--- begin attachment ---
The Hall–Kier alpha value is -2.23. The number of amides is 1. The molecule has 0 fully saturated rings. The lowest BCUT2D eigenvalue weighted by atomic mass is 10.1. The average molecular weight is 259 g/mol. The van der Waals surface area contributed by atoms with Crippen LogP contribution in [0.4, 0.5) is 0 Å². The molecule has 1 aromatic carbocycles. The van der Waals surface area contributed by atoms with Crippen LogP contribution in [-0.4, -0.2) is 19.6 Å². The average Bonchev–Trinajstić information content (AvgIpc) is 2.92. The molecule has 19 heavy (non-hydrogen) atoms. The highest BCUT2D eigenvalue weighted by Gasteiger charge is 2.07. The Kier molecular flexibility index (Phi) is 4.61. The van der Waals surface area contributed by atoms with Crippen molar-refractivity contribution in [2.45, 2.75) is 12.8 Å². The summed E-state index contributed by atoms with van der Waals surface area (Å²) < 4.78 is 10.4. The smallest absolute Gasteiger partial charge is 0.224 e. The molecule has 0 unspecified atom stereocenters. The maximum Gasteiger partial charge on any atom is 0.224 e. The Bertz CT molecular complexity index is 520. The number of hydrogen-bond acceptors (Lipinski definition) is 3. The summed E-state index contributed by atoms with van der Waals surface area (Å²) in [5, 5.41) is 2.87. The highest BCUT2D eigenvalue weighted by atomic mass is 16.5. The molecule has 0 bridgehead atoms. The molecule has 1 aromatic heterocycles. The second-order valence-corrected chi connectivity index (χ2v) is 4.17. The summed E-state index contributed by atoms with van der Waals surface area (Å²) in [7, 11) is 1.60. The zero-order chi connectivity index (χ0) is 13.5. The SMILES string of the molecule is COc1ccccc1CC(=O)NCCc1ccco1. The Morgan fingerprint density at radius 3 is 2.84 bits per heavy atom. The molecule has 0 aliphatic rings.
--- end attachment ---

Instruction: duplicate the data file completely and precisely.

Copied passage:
The Hall–Kier alpha value is -2.23. The number of amides is 1. The molecule has 0 fully saturated rings. The lowest BCUT2D eigenvalue weighted by atomic mass is 10.1. The average molecular weight is 259 g/mol. The van der Waals surface area contributed by atoms with Crippen LogP contribution in [0.4, 0.5) is 0 Å². The molecule has 1 aromatic carbocycles. The van der Waals surface area contributed by atoms with Crippen LogP contribution in [-0.4, -0.2) is 19.6 Å². The average Bonchev–Trinajstić information content (AvgIpc) is 2.92. The molecule has 19 heavy (non-hydrogen) atoms. The highest BCUT2D eigenvalue weighted by Gasteiger charge is 2.07. The Kier molecular flexibility index (Phi) is 4.61. The van der Waals surface area contributed by atoms with Crippen molar-refractivity contribution in [2.45, 2.75) is 12.8 Å². The summed E-state index contributed by atoms with van der Waals surface area (Å²) < 4.78 is 10.4. The smallest absolute Gasteiger partial charge is 0.224 e. The molecule has 0 unspecified atom stereocenters. The maximum Gasteiger partial charge on any atom is 0.224 e. The Bertz CT molecular complexity index is 520. The number of hydrogen-bond acceptors (Lipinski definition) is 3. The summed E-state index contributed by atoms with van der Waals surface area (Å²) in [5, 5.41) is 2.87. The highest BCUT2D eigenvalue weighted by atomic mass is 16.5. The molecule has 0 bridgehead atoms. The molecule has 1 aromatic heterocycles. The second-order valence-corrected chi connectivity index (χ2v) is 4.17. The summed E-state index contributed by atoms with van der Waals surface area (Å²) in [7, 11) is 1.60. The zero-order chi connectivity index (χ0) is 13.5. The SMILES string of the molecule is COc1ccccc1CC(=O)NCCc1ccco1. The Morgan fingerprint density at radius 3 is 2.84 bits per heavy atom. The molecule has 0 aliphatic rings.